Jammu- To ensure protection in the domestic and global markets, organisations have applied for a geographical indicator (GI) tag for eight different traditional items from various districts of the Jammu region, according to officials.
This was revealed at a round table meeting — A way forward for GIs of Jammu and Kashmir — at the University of Jammu for assessing the distinctiveness of the Union territory’s native and traditional items.
The organisation have applied for GI tags of 8 different products, including Chikri wood products of the Thanamandi belt of the Rajouri district, Sulai Honey of the Ramban district, Kalari of the Udhampur district, Anardana of the Ramban district, Gucchi of the Doda district, Rajmash of Bhadarwah and Pashmina of Bhaderwah.
“We have got 8 applications for GI-tagging of some products from the Jammu region. We will be reviewing them. Our aim is to meet local artisans, local cultivators and farmers (who make these products)… We will be educated on it closely,” controller general of patents, designs and trademarks, department of promotion of industry and internal Trade (DPIIT) Prof Unnat Pandit told PTI.
He further said that another aim was to hold a round table meeting to do brainstorming sessions on the products, which can be GI-tagged and how can we make universities partners in the GI-tagging campaign.
Pandit in his inaugural address focused on the significance of entrepreneurship in India and the expanding role of mentors towards creating an entrepreneurial environment.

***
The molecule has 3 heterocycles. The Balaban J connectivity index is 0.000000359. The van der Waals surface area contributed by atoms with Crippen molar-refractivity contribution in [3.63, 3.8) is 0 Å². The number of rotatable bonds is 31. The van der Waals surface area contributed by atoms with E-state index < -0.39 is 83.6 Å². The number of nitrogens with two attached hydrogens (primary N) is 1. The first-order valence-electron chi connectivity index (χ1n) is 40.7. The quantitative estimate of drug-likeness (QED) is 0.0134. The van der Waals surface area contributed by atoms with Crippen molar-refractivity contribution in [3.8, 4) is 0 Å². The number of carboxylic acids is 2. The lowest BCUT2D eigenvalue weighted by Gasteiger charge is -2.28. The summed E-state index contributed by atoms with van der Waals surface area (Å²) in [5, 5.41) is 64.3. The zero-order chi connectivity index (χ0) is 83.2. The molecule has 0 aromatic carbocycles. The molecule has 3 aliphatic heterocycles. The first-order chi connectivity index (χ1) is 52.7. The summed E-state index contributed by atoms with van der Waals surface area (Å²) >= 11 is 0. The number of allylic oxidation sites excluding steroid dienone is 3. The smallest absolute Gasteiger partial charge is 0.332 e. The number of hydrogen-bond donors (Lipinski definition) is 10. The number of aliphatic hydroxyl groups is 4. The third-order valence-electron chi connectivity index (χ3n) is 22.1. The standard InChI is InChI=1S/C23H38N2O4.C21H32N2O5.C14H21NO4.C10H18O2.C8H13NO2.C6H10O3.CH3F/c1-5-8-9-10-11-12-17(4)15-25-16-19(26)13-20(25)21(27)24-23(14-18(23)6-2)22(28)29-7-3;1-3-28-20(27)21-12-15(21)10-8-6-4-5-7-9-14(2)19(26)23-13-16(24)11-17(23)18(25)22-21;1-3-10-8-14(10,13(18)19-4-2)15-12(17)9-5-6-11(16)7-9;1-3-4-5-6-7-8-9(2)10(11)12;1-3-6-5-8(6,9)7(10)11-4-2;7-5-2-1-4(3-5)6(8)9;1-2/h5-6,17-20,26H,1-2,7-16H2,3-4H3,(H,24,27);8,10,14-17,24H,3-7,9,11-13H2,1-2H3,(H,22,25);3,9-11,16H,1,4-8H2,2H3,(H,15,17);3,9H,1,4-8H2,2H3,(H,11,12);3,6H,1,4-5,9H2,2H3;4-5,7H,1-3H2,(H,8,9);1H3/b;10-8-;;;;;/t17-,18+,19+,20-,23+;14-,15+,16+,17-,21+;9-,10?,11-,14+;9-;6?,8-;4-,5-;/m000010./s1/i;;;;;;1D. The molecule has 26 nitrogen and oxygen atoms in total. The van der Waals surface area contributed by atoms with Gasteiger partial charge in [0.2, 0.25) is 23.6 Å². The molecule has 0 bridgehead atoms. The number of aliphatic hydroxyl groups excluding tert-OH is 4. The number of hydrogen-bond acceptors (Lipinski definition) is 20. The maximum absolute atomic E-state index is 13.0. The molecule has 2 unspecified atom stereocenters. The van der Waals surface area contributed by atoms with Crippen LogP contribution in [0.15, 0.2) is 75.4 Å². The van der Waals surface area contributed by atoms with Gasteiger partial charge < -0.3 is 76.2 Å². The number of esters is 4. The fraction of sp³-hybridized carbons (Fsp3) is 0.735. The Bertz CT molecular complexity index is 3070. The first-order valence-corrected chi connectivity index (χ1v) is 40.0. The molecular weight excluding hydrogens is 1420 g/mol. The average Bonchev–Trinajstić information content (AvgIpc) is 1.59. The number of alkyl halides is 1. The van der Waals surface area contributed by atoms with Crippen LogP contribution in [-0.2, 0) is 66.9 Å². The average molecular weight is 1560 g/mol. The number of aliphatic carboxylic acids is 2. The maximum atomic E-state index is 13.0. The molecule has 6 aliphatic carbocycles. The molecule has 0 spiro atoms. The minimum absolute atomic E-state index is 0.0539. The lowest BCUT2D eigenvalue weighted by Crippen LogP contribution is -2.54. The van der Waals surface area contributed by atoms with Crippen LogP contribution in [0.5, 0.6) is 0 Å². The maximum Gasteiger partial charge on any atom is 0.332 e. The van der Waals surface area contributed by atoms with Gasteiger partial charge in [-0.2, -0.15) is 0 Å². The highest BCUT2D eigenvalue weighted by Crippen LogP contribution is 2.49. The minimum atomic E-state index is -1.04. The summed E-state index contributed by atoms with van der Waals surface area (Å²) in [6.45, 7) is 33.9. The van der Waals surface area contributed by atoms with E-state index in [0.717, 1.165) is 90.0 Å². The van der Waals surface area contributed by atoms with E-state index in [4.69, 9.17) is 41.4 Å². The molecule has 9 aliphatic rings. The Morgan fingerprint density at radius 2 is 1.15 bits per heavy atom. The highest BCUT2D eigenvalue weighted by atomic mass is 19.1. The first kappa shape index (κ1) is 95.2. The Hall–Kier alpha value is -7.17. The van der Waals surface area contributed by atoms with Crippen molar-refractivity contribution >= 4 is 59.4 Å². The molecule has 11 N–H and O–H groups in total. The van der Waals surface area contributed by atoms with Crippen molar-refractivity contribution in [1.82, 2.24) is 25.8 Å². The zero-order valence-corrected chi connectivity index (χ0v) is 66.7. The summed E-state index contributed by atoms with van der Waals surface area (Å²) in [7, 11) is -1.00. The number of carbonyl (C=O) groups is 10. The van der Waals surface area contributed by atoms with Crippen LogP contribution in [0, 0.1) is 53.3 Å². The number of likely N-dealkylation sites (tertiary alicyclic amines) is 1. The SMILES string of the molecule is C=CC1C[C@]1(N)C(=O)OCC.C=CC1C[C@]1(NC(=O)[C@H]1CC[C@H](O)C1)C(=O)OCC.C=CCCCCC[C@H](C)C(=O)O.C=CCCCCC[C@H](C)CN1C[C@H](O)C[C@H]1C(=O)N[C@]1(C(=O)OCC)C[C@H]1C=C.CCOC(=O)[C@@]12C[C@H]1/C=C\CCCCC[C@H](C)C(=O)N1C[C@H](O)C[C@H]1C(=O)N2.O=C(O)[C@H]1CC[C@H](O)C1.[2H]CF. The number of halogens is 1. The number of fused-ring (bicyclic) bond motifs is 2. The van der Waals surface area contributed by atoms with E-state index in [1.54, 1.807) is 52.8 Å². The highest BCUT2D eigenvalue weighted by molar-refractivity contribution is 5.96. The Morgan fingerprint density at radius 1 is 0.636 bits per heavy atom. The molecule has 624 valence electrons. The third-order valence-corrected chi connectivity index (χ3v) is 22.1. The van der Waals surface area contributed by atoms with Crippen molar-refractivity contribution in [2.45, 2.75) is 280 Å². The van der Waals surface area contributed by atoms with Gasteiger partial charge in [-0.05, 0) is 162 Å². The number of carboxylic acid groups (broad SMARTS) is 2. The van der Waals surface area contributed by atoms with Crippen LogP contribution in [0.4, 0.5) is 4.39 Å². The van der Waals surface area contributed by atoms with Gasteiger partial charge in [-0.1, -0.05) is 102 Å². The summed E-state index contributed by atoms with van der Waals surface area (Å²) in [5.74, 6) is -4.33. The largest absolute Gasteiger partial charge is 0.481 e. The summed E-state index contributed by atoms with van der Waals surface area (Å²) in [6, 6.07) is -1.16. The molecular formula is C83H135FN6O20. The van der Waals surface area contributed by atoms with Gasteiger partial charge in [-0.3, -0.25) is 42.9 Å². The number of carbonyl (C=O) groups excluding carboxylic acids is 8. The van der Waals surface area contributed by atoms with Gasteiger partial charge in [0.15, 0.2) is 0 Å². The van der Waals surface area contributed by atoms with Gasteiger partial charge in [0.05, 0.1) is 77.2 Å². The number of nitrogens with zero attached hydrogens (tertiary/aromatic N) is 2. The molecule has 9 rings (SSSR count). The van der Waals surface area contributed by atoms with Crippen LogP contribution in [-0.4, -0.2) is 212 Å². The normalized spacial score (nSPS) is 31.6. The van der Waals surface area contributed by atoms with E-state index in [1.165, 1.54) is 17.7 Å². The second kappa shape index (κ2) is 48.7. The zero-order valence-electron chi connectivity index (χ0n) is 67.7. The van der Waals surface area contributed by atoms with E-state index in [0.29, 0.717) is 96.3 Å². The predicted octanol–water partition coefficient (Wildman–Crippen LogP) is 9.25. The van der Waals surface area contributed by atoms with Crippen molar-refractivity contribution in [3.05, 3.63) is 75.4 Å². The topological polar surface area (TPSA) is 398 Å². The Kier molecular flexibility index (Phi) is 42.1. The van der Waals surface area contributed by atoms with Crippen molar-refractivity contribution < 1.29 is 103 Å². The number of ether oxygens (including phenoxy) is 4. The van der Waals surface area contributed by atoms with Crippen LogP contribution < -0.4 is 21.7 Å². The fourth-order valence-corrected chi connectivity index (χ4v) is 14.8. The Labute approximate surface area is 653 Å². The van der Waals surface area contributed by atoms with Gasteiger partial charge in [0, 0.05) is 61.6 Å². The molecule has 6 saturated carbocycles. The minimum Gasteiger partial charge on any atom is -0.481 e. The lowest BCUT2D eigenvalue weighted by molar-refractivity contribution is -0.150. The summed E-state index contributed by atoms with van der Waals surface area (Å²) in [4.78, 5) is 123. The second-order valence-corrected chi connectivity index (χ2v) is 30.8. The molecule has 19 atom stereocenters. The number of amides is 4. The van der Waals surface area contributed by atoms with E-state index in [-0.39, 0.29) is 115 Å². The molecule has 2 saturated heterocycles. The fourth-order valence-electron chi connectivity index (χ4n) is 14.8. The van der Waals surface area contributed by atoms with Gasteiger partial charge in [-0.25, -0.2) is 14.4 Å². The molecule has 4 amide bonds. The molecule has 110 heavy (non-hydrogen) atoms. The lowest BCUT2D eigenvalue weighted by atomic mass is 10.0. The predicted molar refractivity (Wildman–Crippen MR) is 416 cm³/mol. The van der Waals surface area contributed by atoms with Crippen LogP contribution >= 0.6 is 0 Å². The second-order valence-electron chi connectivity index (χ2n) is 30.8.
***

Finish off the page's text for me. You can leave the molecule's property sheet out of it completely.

He emphasised the need for training and empowering the faculty towards mentoring and creating an entrepreneurial ecosystem.
Pandit further said that experiential learning can offer useful insights to the youth of the nation and create a roadmap for them to explore several entrepreneurial opportunities and tap their potential.
He appreciated the efforts and initiatives undertaken by UOJSPVF, University of Jammu, towards promoting an entrepreneurial culture in the region.
Amit Khajuria, Assistant handicraft officer, is batting strongly for GI-tagging of Chikri wood products produced in the Thanamandi belt of the Rajouri district.
Similarly, Rahul Rathore of Ramban has showcased ‘Sulai Honey’ for GI-tag before the review team and said that it is also called van-tulsi honey.
“It is the world’s best honey. It was presented to the British queen during an official visit,” he said.
Abha Rishi, CEO, AIC-BIMTECH, in her address deliberated upon the need for inculcating a clear vision in the students aligned towards their professional goals.
She mentioned that the right mentorship, guidance and a complementing team together can support young entrepreneurs to shape their journey.
She also highlighted the importance of thinking out of the box and implementing the same.
Prof Parikshat Singh Manhas said that the workshop has been conceptualised with the objective of promoting entrepreneurial activity and training faculty mentors to encourage students to innovate and become job creators rather than job seekers. (PTI)